Through 15 years of working in software development across three companies, it is a common scenario that when a new manager comes into a client's business, your software solution suddenly becomes a "Reviewed and Replaced" solution. It raises the question as to why this happens and why it is such a predictable pattern.

1. A new manager may be appointed with the express purpose of change. This change might be streamlining an existing processes, a change of business focus, expansion, change in personnel or their roles within the organization - any number of items may come under review. Your solution may simply no longer be 'best fit' for this new vision. In some instances it is clear this is a valid assessment for example, the client's business might move to a multi-company structure and your software does not have the structural or reporting capacity to cope with this. In other instances, it is evident that the existing solution has not been accurately compared to the alternatives and you may never be able to understand why. I once received an email from a client telling me the reason for changing was because the new program would integrate with XYZ program and this would help streamline their business. Their existing solution also integrated with XYZ program, which they knew! If the client does not want to stay with your solution, you may be better to let them walk away, rather than invest time and energy in trying to manage a new manager who will never be satisfied.

2. A manager moves from one business to another and replaces the existing programs with ones they have used before. I certainly have benefited from managers moving from business to business over the years! When you are familiar with a program and how it works you come to trust that it is reliable. You are familiar with what it will provide you and how to easily get supporting evidence to analyse what is happening in your business. Particularly if you are new to a business, when you are initially trying to find what the strengths and weaknesses are, what staff strengths and weaknesses are, who is responsible for what and what priority issues need to be addressed in, for example. To be able to extract data from a program you trust, to support or guide you with your decisions can be a great relief and comfort. I have also wondered from time to time, if a manager who puts in new software that they understand, elevates their position of power and control too!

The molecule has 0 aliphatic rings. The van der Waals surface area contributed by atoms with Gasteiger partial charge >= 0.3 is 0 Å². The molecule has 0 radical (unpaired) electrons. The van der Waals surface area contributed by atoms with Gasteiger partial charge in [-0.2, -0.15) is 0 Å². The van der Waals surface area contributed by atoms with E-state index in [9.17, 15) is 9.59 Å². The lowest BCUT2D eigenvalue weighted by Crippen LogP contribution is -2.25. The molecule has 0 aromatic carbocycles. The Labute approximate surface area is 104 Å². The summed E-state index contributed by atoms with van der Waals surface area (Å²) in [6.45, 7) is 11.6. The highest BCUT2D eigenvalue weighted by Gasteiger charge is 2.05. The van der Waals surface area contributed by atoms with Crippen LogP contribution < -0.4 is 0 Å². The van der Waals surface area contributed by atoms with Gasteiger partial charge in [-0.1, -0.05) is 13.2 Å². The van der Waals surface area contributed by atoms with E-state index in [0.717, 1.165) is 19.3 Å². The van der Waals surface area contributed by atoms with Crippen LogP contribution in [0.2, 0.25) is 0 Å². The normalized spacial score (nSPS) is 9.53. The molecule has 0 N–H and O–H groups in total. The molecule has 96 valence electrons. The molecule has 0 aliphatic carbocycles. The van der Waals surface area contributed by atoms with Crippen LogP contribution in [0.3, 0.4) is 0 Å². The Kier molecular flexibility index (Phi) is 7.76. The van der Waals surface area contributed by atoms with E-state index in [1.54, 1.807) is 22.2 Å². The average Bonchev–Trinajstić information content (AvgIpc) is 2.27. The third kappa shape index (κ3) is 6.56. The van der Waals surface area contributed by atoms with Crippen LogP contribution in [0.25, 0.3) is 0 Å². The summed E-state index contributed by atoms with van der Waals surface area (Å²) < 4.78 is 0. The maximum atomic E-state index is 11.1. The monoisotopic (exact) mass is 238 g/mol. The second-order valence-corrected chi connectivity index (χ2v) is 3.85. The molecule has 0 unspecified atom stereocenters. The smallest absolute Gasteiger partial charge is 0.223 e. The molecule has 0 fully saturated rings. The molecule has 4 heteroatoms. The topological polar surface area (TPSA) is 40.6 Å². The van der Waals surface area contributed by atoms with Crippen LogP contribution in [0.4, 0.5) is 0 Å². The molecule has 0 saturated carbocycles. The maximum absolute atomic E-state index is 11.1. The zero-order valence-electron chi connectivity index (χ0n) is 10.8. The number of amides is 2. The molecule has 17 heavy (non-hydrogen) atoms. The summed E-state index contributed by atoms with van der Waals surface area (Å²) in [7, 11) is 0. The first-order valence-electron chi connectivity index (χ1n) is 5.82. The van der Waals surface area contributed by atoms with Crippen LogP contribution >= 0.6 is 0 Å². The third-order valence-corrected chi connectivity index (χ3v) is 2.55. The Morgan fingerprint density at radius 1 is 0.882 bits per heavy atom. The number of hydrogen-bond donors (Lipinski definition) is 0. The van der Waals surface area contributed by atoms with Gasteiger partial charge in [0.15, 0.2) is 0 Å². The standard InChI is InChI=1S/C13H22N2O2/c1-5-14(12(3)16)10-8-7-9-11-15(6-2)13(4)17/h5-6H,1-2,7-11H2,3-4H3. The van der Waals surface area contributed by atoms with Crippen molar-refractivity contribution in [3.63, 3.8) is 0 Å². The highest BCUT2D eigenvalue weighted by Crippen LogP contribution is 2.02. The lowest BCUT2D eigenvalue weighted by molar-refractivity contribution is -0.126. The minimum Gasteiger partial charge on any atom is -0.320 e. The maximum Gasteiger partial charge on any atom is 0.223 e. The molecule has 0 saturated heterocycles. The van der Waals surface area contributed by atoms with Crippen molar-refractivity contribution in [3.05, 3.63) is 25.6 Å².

As software vendors, beware of the 'new manager syndrome'. Let's hope you are on the receiving end of point number 2 and not the number 1! In one company we actually set up a program to try and identify early if client personnel were changing and to offer the new employees free training on our solution, to try and make them feel comfortable with us and the product. We would try and initiate the building of rapport and relationships with new managers. While you may make best effort to proactively manage new managers, often this is out of your control.

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